That year, Mc Kay trekked across the Rocky Mountains to Oakley, Idaho to meet with parents who had noticed peculiar brown stains on their children's teeth.
After several days, the assistant reported a surprising piece of news: the town's water had high levels of fluoride. "Whoever heard of fluorides in water," he bellowed at his assistant. Rush another specimen." Shortly thereafter, a new specimen arrived in the laboratory.
Churchill's assistant conducted another assay on the Bauxite water. Photospectrographic analysis, again, showed that the town's water had high levels of fluoride tainting it.
The two researchers were still a long way from determining the cause of Colorado Brown Stain, but Mc Kay had a theory tucked away in the back of his head.
Maybe there was, as some local residents suggested, an ingredient in the water supply that mottled the teeth?
This is the story of how dental science discovered-and ultimately proved to the world-that fluoride, a mineral found in rocks and soil, prevents tooth decay.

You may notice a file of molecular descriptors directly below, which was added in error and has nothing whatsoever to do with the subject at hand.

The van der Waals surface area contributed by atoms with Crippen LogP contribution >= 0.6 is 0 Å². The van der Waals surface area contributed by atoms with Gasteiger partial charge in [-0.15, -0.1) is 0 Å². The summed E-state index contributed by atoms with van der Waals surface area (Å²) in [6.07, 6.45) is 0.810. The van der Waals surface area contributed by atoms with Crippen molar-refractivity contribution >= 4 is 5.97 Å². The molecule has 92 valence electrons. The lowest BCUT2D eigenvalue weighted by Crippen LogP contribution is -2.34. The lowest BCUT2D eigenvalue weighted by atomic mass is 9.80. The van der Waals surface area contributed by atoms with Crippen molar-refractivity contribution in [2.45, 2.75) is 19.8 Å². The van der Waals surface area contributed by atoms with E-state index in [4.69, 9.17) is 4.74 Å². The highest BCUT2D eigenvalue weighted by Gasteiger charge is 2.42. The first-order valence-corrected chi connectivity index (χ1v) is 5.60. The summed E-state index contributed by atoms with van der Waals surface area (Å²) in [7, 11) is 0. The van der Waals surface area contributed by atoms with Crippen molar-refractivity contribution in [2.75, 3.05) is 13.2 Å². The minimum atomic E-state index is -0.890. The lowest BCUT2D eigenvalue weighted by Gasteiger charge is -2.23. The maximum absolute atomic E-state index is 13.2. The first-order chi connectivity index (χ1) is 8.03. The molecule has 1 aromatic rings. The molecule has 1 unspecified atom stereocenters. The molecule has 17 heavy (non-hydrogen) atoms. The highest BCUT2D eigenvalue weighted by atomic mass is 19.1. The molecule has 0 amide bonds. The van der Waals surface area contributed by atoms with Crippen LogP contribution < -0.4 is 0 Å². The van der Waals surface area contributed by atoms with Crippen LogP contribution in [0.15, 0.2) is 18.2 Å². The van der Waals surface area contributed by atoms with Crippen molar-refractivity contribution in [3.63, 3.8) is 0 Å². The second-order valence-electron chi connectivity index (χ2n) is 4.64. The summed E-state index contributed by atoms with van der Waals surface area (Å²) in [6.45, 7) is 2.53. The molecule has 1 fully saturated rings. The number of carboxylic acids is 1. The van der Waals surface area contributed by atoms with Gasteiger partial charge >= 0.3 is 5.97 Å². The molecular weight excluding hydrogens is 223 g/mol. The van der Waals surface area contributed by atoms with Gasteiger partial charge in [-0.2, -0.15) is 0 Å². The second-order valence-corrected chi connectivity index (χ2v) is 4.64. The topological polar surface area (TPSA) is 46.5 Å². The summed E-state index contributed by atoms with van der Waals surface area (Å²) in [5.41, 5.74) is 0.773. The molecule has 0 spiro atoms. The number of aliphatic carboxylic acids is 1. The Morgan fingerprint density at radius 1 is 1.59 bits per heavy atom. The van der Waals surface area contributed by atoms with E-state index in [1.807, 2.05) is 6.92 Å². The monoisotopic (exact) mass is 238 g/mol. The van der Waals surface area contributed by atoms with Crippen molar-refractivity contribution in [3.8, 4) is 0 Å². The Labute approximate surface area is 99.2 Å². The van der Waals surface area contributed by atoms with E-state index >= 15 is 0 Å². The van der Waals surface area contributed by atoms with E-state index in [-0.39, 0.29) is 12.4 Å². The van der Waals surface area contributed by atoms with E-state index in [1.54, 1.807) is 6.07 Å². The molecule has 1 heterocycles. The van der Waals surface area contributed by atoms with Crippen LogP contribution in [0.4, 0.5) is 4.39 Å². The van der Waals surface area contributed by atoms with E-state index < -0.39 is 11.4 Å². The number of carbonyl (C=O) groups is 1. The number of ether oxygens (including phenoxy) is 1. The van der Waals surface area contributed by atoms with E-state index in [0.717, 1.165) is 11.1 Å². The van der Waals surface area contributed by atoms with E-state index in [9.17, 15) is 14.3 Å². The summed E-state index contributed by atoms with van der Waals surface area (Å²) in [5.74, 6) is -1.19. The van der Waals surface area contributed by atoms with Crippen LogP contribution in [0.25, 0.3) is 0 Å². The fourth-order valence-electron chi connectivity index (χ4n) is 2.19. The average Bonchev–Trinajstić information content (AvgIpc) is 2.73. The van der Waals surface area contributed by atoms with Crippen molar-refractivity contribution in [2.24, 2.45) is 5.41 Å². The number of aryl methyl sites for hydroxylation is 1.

Although dental caries remains a public health worry, it is no longer the unbridled problem it once was, thanks to fluoride. Mc Kay (r) persuaded the Colorado State Dental Association to invite Dr.Mc Kay analyzed the water, but found nothing suspicious in it.Nonetheless, he advised town leaders to abandon the pipeline altogether and use another nearby spring as a water source. Within a few years, the younger children of Oakley were sprouting healthy secondary teeth without any mottling. Mc Kay and Kempf published a report on their findings that reached the desk of ALCOA's chief chemist, H. Churchill, at company headquarters in Pennsylvania. Churchill, who had spent the past few years refuting claims that aluminum cookware was poisonous, worried that this report might provide fresh fodder for ALCOA's detractors.Black was skeptical; Mc Kay, though, was intrigued by this theory's prospects.The water-causation theory got a gigantic boost in 1923.We trust that we have awakened your interest in this subject and that we may cooperate in an attempt to discover what part 'fluorine' may play in the matter." Mc Kay collected the samples.